Last year, my friend Josh Sun told me he was rolling out a brand-spankin’ new 100 mile race in the beautiful trails of Mines of Spain, located in Dubuque, Iowa, right along the Mississippi River. The race is called Mines of Spain 100 and if you think Iowa is all flat, this race will prove you wrong. And if it sounds familiar, the race was featured on the most recent cover of Ultrarunning Magazine!
Whether he asked me or I offered, I found myself as a newly crowned aid station captain. We all know that volunteers make the magic happen at ultras and I was excited to give back to a community that had supported me in so many endeavors. With Gina’s approval, we partnered with Trail Sisters to officially become the “Trail Sisters Aid Station.” I knew I could count on my trail sisters to support the runners at Mines of Spain and of course, knew they’d be great company!
Since this was a brand new race, we were figuring everything out for the first time. And while I’ve volunteered at races, I’ve never been the one in charge. I learned a lot and thought it would be helpful to share what I learned for future aid station captains.
Recruit volunteers early!
This is a really easy and obvious one but get the race on potential volunteers’ radars as early as you can. We all know weekends book up so get first dibs on that date! Which reminds me, are you available the weekend of October 18-19 and do you want to help at the Trail Sisters Aid Station? 😉
That weird aid station food idea? Go with it!
Of course we had the standards, but we loved how much people were into the weird random food which included little smokies, pumpkin pie (with Rumchata for the fearless), pancakes, candy corn, and KFC. The second morning, we actually rolled the KFC chicken in pancakes and runners loved it. Our biggest mistake was not getting enough pie.
Make the aid station yours.
Make your aid station yours and a place people want to be (and this goes for both runners and volunteers). Mines of Spain 100 was a looped course, so we saw the 100k runners three times and the 100 mile runners five times. Runners look forward to aid stations and we wanted to make sure they really looked forward to ours and left with a smile on their face feeling supported and happy. Or at least happier than when they came in. We had tons of Christmas lights (definitely need more though), music, and cut outs of “trail sisters” which included Marilyn Monroe, Elvira, and Tonya Harding (with her bat) decked out in hydration packs and Trail Sisters gear. Runners loved it and many stopped to take photos with Tonya, Elvira, and Marilyn.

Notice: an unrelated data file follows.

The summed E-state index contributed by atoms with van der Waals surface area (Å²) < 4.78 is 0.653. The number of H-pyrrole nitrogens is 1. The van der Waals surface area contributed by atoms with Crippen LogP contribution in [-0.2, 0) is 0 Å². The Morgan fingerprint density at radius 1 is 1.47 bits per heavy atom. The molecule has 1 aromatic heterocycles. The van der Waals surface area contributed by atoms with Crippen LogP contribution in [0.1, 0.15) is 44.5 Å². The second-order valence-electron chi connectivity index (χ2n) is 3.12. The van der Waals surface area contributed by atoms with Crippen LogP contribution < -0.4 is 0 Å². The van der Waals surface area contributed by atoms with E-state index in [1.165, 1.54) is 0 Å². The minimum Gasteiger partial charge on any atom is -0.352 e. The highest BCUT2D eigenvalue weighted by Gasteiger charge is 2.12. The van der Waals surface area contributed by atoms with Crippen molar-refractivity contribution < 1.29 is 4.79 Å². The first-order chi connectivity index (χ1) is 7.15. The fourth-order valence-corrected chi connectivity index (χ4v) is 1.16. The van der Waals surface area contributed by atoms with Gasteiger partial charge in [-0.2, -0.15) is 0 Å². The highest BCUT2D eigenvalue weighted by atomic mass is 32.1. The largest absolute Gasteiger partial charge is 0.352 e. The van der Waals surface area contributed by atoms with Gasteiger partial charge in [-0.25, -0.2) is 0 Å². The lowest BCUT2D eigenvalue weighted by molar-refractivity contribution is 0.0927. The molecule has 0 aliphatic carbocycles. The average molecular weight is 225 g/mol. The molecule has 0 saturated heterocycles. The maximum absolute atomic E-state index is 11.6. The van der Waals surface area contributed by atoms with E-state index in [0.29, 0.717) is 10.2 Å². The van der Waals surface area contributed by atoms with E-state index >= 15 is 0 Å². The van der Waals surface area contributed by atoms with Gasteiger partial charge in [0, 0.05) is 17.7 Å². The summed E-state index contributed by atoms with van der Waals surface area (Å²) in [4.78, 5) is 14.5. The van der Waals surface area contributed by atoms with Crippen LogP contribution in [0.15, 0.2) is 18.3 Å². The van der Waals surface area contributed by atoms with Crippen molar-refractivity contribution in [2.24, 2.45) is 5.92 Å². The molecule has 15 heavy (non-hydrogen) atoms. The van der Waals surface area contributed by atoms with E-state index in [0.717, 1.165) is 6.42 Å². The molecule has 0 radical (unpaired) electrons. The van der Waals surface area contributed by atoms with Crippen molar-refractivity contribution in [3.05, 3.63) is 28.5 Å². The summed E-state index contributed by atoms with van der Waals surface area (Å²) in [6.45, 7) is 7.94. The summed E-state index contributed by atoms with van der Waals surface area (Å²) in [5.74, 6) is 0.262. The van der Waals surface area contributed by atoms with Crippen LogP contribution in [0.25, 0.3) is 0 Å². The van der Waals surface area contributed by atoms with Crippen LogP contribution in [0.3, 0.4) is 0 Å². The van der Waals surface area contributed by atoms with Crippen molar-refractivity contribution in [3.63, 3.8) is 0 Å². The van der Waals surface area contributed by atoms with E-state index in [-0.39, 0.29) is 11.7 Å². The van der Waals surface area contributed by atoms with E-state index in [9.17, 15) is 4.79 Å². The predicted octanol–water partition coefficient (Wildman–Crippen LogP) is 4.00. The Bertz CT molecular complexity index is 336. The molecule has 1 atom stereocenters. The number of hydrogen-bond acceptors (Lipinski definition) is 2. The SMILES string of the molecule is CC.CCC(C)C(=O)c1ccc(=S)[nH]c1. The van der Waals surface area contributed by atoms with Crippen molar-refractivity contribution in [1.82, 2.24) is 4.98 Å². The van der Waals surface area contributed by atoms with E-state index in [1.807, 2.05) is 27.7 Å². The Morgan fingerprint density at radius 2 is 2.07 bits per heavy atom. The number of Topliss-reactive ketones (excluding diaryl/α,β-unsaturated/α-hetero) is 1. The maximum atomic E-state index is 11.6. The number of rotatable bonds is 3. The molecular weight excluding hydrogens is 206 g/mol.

Get yourself a co-captain!
Having a right-hand (wo)man made a HUGE difference. Thank you to my friend Romy for dealing with my short attention span at Costco (and talking me out of the $50 life-size talking Dracula), being there the entire time (also might be due to the fact her wife was running the 100 miles race), brainstorming, organizing and generally being awesome.
Have a plan but don’t panic if things don’t go to plan.
Since this was all new, aid station set-up was a little wonky. We kept changing our minds about where tables should go, how to organize food, etc. I was getting a pretty flustered (the rain didn’t help!) but guess what? We figured it out and everything went fine. And I guarantee no runners knew we really didn’t know what we were doing at first.
I also recommend having a list of volunteer shifts/names and volunteer tasks printed out for reference (and one copy laminated or in plastic sleeves). Delegate tasks out when volunteers arrive so everyone is clear what they are supposed to do and know the expectations of being a volunteer, especially if they are not familiar with ultras.
I’ll never understand why aid stations don’t have music. In my opinion, it is a game changer. Music helps runners know they’re getting close to the aid station and helps to put them in a festive mood, or at least helps boost their spirits a bit. We actually did something that turned out pretty cool: In a pre-race email, Josh asked runners to submit their three favorite pump-up songs via a Google form. He then put those names, along with their bib numbers, in a spreadsheet with the three songs linked to Spotify. So, when a runner came through, we quickly checked their bib number, looked in the spreadsheet, and clicked on the song. It was pretty slick and fun to see runners start bobbing their head to the music or say things like “this is my favorite song!” Kudos to Josh for turning my harebrained idea into reality!
Maybe don’t pace 20 miles in the middle of the night.
I’m going to preface this by saying I would not miss pacing one of my best friends for the world. That being said, volunteering at an aid station for 20ish hours (with no sleep) and then pacing my friend for six hours was a little rough. My feet started to hurt three miles into pacing and realized I had been on my feet for nearly 20 hours prior. Oops. So, I guess my tip is: don’t overcommit. p.s. Julie had a stellar race and I was so happy to pace for her final loop.
Don’t forget the Fireball. People WILL drink it, including Ann Trason.
True story. And if you’re lucky, hikers might help you finish up the bottle the next day. (Also a true story).
And those are my big takeaways from a first-time aid station captain! Overall, it was an incredible experience to be on the other side. It was especially neat because we saw runners several times and it was such a treat to support, cheer, and encourage our fellow runners throughout the 36 hours. Not to mention, I got to hang out with tons of volunteers aka awesome people who are giving up their time and energy to help others. I’m grateful for the experience and can’t wait to do it again.